Raasin McIntosh


“I’m waiting in the shadows right now, but I’m ready. I’m ready to step up,” says the University of Texas’s Raasin McIntosh, whose debut as a hurdler was less than auspicious: She caught a hurdle at a high school meet and fell. “You can fall and some people will quit, but a good hurdler will be like, ‘No, I’m gonna go and watch film and get back up and do it again no matter how many scars I get on my knees or how much people laugh at me,'” she says. “I’m gonna get it right.” And since falling at that first school meet, that’s just what she’s done. McIntosh is a ten-time collegiate All-American, a two-time NCAA champ, and the 2003 titleholder in the four-hundred-meter hurdles at the U.S. Outdoor Championships. Athens just might be where she finds her place in the sun.

Laura Wilkinson


Every Olympics has its Cinderella story. There’s the Miracle on Ice hockey team of 1980 and gutsy gymnast Kerri Strug in 1996. Four years ago in Sydney, the fairy-tale ending belonged to then­UT student Laura Wilkinson, who, despite having broken three bones in her foot a mere six months before the Games, overcame pain and a heavily favored Chinese contingent to bring home the United States’ first gold medal in women’s platform diving since 1964. As with all such stories, Wilkinson won the hearts of the public—and her face on a Wheaties box. “Walking to the grocery store to do a signing and just having this wall of me—that was a little weird,” she says.

Steven Lopez


Standing atop the winner’s platform in Sydney in 2000, a gold medal around his neck, the National Anthem playing, Steven Lopez literally pinched himself. “So many times, right before I went to sleep, I visualized being on that podium, watching my flag being raised. And there were times when I had nightmares that I’d lost, and I’d wake up teary-eyed. And so when I was up there, I had to pinch myself. I didn’t want it to be just a really good dream.” There’s a good chance Steven will soon be pinching himself again: In June he garnered a spot on the 2004 team.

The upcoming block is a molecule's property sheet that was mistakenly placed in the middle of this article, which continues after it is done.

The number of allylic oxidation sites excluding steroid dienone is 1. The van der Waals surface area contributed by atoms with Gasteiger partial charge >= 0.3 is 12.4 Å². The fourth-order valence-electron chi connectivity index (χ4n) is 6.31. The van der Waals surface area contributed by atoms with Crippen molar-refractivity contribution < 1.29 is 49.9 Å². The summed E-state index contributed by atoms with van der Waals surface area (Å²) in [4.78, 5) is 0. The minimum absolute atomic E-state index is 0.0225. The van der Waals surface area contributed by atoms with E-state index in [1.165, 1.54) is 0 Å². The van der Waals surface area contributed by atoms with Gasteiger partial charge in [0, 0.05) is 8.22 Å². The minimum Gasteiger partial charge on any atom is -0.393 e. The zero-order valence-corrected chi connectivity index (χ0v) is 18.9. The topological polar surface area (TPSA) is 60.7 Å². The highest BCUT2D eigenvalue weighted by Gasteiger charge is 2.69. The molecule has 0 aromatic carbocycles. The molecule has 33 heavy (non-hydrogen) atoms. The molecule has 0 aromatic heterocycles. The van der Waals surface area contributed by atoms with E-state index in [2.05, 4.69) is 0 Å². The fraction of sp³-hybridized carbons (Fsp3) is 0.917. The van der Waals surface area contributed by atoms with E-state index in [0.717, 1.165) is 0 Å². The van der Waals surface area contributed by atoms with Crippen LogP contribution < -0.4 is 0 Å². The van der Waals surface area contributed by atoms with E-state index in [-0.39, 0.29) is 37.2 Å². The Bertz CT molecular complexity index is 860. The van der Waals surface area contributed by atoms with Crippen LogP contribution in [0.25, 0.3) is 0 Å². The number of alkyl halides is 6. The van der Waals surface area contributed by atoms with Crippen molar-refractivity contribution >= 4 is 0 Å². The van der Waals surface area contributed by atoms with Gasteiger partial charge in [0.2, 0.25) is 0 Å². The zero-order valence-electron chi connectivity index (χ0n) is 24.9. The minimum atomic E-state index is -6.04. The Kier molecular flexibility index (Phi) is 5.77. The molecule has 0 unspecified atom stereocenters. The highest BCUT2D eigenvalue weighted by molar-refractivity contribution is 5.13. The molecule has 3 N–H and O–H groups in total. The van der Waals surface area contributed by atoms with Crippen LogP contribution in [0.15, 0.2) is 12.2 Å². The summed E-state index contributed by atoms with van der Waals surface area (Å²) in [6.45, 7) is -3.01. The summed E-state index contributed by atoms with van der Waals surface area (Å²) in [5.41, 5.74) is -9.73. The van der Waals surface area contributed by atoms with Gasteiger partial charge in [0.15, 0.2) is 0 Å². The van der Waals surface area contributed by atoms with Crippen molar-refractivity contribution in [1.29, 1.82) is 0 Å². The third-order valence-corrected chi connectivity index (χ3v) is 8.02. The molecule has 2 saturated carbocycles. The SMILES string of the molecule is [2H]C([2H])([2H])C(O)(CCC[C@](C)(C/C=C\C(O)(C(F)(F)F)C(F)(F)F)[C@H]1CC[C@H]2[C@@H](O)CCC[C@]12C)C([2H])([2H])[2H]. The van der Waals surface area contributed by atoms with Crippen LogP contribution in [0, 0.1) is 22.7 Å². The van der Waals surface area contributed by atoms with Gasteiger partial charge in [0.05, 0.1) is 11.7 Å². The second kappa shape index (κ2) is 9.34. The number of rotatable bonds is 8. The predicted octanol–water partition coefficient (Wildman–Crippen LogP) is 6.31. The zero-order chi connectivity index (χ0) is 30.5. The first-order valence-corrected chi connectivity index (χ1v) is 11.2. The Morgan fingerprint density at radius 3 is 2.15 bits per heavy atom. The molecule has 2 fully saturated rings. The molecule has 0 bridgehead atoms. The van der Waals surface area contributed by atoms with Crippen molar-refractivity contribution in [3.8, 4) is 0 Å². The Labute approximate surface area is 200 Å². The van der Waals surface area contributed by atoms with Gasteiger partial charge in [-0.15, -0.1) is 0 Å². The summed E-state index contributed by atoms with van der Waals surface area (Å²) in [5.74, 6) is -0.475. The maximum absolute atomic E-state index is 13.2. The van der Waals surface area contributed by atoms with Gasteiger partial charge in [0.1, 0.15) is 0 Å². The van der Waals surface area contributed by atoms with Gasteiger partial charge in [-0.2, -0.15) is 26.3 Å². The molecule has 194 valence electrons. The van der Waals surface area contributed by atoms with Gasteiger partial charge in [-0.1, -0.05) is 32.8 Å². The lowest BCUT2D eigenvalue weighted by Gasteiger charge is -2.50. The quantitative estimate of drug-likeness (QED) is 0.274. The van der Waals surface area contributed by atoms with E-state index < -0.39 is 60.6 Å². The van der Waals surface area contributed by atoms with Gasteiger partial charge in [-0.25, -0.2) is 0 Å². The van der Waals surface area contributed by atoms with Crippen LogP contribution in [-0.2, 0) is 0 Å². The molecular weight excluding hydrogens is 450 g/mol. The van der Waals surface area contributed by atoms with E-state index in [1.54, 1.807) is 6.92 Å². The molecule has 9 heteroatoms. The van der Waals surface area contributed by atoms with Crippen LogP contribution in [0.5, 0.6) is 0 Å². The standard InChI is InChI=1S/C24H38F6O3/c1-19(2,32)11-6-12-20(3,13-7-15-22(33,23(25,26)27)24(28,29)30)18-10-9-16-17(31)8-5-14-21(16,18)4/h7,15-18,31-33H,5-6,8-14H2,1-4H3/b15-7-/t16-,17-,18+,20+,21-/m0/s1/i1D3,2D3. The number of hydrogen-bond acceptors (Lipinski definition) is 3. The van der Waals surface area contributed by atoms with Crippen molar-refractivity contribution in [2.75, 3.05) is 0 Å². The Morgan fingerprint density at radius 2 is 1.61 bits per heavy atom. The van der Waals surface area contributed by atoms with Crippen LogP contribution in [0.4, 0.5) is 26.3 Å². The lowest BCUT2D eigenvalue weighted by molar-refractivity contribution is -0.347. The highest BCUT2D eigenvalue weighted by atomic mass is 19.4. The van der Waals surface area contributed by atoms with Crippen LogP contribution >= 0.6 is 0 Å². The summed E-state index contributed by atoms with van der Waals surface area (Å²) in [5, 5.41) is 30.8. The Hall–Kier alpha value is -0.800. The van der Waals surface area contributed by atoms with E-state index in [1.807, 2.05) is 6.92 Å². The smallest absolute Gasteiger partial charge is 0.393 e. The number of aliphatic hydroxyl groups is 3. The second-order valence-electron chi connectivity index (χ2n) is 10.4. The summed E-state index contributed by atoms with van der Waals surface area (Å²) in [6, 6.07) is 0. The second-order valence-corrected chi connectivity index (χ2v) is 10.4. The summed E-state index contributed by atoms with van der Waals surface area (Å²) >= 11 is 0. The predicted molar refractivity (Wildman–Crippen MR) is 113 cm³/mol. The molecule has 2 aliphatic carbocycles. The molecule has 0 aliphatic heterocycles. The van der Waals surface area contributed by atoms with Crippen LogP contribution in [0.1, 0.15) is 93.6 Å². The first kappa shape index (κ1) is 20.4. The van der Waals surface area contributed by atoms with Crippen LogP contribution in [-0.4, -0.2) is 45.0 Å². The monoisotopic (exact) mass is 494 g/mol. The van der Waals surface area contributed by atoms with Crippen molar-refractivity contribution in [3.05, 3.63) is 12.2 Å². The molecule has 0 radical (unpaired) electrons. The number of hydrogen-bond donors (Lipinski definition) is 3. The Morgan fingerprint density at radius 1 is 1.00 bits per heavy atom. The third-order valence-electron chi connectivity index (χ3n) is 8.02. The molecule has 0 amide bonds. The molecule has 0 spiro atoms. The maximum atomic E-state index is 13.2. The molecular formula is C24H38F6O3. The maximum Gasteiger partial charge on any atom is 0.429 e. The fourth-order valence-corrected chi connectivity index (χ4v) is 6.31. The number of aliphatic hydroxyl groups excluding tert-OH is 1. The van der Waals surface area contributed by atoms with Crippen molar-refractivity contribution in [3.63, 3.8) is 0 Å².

Sara Lowe


Forget father knows best. In the case of Sara Lowe, it’s Grandma who’s the smart one. “When I was growing up, she’d try to teach me how to do a ballet leg and the basics in synchro,” says Lowe, who now lives in California and plans to swim for the Stanford Cardinal one day. “And then one summer there was a camp at the North Lake College pool, in Irving, and my grandma took me there.” The ten-year-old Lowe tried it, liked it, and joined an organized team the following year. “Even though I couldn’t swim a lap, I was like, ‘This is what I want to do,'” she says. A decade later, Lowe is Athens-bound. What does Grandma think? “She came to watch us train and said, ‘Oh, my God, I never believed you would do this.'” Maybe even Grandma doesn’t know everything.

Andra Manson


Andra Manson leaped onto track and field’s radar screen with a monster performance at the 2002 World Junior Championships, in Jamaica. Six feet five inches tall, he cleared seven feet seven inches. (That’s like vaulting over Shaquille O’Neal—if he was wearing six-inch heels.) Since that record-setting jump, however, the UT freshman has been described as more of a work in progress than a sure thing, an assessment that gets under his skin “a little bit.” But when he’s on, he’s on. “When push comes to shove,” says Manson, “the bottom line is, Can you get over the bar?”

Cat Osterman


After two phenomenal seasons as UT’s flame-throwing southpaw, Cat Osterman has traded burnt orange for the red-white-and-blue. “It was a dream come true to finally read [the national team roster] and know it was official,” says the 2003 USA Softball Collegiate Player of the Year. The U.S. softball team has brought home the gold at the past two Summer Games, and Osterman and her teammates have good reason to believe they’ll do the same in August. Since kicking off their “Aiming for Athens” tour in February, they were undefeated at press time, having clobbered opponents by a combined score of 305­10. For her part, Osterman was perfect at 10-0. “We’re going over there with nothing but gold medals on our mind,” she says.

Hollie Vise


By all accounts, Hollie Vise arrived at the U.S. Gymnastics Championships in early June—the first hurdle in making the Olympic squad—with a fifty-fifty shot at spending August in Athens. She encountered an unexpected bump in the road to Greece, however, when back spasms sidelined her from the competition. But when you spend more than six hours every day in the gym, navigating a workspace that is four inches wide and four feet above the floor, you quickly learn that falling down is a fact of life and picking yourself up again is the secret to success. Vise, who specializes in the uneven bars and the balance beam, will be allowed to attempt the next hurdle: the Olympic Trials in late June.